Marilyn Monroe’s Last Nudes Featured in New Book

THR talks to legendary photographer Bert Stern -- whose new Taschen book "Norman Mailer, Bert Stern: Marilyn Monroe" comes out next week – about the actress’ motivations for going naked on camera and why she’ll always remain a screen icon.
Taschen

In mid-December, Taschen Books releases what is perhaps the most weighty tribute to Marilyn Monroe ever produced: an 18-pound limited-edition art book titled Norman Mailer, Bert Stern: Marilyn Monroe. Each book, clocking in at almost two feet tall and wide, is signed by Bert Stern, who shot sessions with Monroe on assignment with Vogue magazine over the course of two weekends just six weeks before her death in 1962. The intimate portraits, which ranged from nude to fashion shots, are paired with Norman Mailer's 1973 biography Marilyn in this gorgeously executed book. The $1,000 book runs to just 1,962 numbered copies (with 250 of those a $2,500 art edition that comes with one print).

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THR spoke with Stern-- who is also of the subject of an upcoming documentary, Becoming Bert Stern --- at the Bel-Air Hotel where his portrait sittings with Monroe took place almost 50 years ago.

ON HOW HE GOT THE NUDE PHOTOS: "That was her idea," says Stern, who had brought a number of transparent scarves as accessories. "She could see they were transparents so she asked her hairdresser what he thought of doing nudes and he thought that would be a good idea. I didn't know what was going to happen."

ON WHAT MOTIVATED HER TO POSE NUDE: It was "absolutely" calculated says Stern. "She had just had a divorce from Arthur Miller, she’d lost the movie Something's Gotta Give. I thought it was the only time in her life I could approach her. I had thought of it but I didn't think she would do it."

ON HER RIVAL ELIZABETH TAYLOR: "On my way to photograph Marilyn Monroe I photographed Elizabeth Taylor,” says Stern. At the time, Monroe was jealous of the huge amount of public attention Taylor was receiving. "Taylor was much more stoic for a portrait subject. Marilyn was a free spirit."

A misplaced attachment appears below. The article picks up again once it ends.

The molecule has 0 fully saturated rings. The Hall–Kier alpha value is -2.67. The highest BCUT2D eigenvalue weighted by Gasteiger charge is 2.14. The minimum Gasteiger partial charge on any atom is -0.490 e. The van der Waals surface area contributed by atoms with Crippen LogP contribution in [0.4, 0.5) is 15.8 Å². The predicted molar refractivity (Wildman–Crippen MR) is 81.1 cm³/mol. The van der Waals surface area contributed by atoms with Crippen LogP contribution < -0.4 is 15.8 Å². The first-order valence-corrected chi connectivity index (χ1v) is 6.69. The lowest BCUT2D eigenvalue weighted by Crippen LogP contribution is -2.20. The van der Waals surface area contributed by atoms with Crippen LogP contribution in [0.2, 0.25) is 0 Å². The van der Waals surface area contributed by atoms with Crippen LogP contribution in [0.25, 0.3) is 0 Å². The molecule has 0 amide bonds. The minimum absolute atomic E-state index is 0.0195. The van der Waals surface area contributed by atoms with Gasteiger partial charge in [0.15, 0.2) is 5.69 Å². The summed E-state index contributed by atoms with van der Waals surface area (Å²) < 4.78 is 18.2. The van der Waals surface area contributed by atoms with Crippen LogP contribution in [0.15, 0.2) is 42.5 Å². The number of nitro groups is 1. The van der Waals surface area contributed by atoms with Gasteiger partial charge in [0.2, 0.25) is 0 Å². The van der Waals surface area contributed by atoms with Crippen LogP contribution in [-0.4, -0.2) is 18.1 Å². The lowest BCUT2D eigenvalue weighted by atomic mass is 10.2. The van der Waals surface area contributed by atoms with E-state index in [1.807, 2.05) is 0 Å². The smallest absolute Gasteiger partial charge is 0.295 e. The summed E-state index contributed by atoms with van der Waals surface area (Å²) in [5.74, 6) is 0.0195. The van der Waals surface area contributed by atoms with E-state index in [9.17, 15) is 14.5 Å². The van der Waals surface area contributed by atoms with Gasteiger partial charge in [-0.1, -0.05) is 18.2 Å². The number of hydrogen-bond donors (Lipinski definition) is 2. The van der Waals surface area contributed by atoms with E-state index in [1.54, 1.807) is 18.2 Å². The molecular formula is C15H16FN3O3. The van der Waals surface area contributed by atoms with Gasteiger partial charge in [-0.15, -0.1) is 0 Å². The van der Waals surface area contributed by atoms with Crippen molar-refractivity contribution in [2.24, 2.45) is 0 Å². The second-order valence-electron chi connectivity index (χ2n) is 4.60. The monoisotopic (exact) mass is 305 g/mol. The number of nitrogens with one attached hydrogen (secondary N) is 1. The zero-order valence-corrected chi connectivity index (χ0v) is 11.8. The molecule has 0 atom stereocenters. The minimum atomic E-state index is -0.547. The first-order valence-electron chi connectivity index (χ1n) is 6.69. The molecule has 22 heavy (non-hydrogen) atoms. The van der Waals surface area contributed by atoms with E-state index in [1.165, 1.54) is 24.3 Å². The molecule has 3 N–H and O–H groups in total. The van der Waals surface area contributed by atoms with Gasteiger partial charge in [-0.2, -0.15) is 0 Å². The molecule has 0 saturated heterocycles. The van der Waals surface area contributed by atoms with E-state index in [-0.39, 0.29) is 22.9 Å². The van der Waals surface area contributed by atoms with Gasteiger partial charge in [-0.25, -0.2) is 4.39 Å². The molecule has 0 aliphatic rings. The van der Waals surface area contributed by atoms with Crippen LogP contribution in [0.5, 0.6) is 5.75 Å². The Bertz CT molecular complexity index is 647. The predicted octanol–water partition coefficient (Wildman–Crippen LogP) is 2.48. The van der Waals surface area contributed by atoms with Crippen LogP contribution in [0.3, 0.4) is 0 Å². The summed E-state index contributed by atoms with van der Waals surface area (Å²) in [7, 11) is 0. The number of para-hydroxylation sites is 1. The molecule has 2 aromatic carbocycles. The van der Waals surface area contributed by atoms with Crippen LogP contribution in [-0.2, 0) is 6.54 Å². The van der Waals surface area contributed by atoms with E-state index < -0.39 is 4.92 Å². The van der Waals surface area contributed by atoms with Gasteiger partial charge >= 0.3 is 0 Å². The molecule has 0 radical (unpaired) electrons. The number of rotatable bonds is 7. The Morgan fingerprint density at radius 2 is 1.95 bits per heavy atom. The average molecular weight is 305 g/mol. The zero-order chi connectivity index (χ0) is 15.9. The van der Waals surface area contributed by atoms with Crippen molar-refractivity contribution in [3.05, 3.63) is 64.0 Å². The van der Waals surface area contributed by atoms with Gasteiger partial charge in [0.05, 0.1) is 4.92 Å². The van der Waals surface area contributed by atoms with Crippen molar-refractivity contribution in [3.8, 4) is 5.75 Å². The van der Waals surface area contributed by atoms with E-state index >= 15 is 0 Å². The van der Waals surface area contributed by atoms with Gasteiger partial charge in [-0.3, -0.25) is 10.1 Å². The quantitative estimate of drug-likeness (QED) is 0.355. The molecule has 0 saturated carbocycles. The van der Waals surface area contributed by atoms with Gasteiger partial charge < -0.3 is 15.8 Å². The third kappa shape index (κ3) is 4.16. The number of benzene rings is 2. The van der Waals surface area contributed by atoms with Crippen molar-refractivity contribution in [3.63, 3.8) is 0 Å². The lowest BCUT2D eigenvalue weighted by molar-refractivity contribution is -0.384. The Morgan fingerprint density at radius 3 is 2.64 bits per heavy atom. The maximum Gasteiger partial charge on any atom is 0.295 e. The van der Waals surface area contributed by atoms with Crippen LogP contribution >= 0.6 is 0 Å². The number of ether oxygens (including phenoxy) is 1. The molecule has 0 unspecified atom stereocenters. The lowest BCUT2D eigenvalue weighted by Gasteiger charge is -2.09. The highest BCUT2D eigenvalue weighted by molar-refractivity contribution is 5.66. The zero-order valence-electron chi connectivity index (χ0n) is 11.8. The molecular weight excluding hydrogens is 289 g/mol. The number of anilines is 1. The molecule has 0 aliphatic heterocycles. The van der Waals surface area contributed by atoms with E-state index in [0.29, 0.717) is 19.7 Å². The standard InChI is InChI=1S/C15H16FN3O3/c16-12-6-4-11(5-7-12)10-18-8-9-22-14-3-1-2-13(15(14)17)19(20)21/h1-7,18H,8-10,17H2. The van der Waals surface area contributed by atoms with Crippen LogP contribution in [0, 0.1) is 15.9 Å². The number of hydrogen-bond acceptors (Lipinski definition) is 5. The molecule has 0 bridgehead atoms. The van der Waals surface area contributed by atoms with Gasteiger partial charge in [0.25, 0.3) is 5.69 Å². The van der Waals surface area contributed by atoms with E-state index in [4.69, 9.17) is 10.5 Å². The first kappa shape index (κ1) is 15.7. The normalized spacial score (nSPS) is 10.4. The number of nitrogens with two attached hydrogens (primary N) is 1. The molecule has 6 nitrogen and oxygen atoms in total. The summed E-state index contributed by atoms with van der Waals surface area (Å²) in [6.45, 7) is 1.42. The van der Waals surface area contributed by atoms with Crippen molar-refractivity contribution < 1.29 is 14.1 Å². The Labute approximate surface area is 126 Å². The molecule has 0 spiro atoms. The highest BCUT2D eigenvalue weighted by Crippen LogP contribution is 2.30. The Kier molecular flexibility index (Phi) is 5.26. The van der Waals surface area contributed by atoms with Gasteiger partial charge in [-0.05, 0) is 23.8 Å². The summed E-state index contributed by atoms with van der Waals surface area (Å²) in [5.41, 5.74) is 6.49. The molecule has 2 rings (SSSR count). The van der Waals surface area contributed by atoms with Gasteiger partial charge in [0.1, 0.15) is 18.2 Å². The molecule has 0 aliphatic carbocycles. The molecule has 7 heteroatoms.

ON MONROE'S BEHAVIOR DURING THE SHOOT: "She didn't talk about her life but she talked. She was combative in a way, confrontational. She asked me: Didn't I want to be a film director? What was my premise? She just made little comments."

ON WHY HE HASN'T READ MAILER'S BOOK: "I read a few pages. I'm not a big reader," admits the often curmudgeonly photographer.

ON MONROE'S UBIQUITY: "She's like part of the world. She's like the weather."

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ON WHY SHE IS STILL AN ICON: "In the way that Christ represents religion, she represents femininity. The female spirit. She's the girl next door. The American dream girl. She was just gorgeous. She was everything, Funny, beautiful, very sexy, great body, she was clever, a good model. I didn't expect her to be so naturally beautiful. I had expected her more blown up, heavier, much more fake. She was very real. I took to her right away."

ON WHETHER HE SAW HER END COMING: "No, I had no inclination. I just thought she was a typical beautiful crazy girl but particularly pretty and a lot of fun."

ON HAVING PASSION FOR HIS SUBJECT: "I think I was in love with her before I met her. I would have run away with her. Who wouldn't? If you have a passion, it will do a lot. And I was the right age for those pictures," says Stern, who was around 31 years old at the time. "When the first sitting was over, we were gathering all the photographs together. I figured, well, I didn't get Marilyn but I got the pictures. But it wasn't over because after Vogue saw the first pictures they sent me back to do more. It's never over. Marilyn goes on.”

Below view an exclusive image from the book: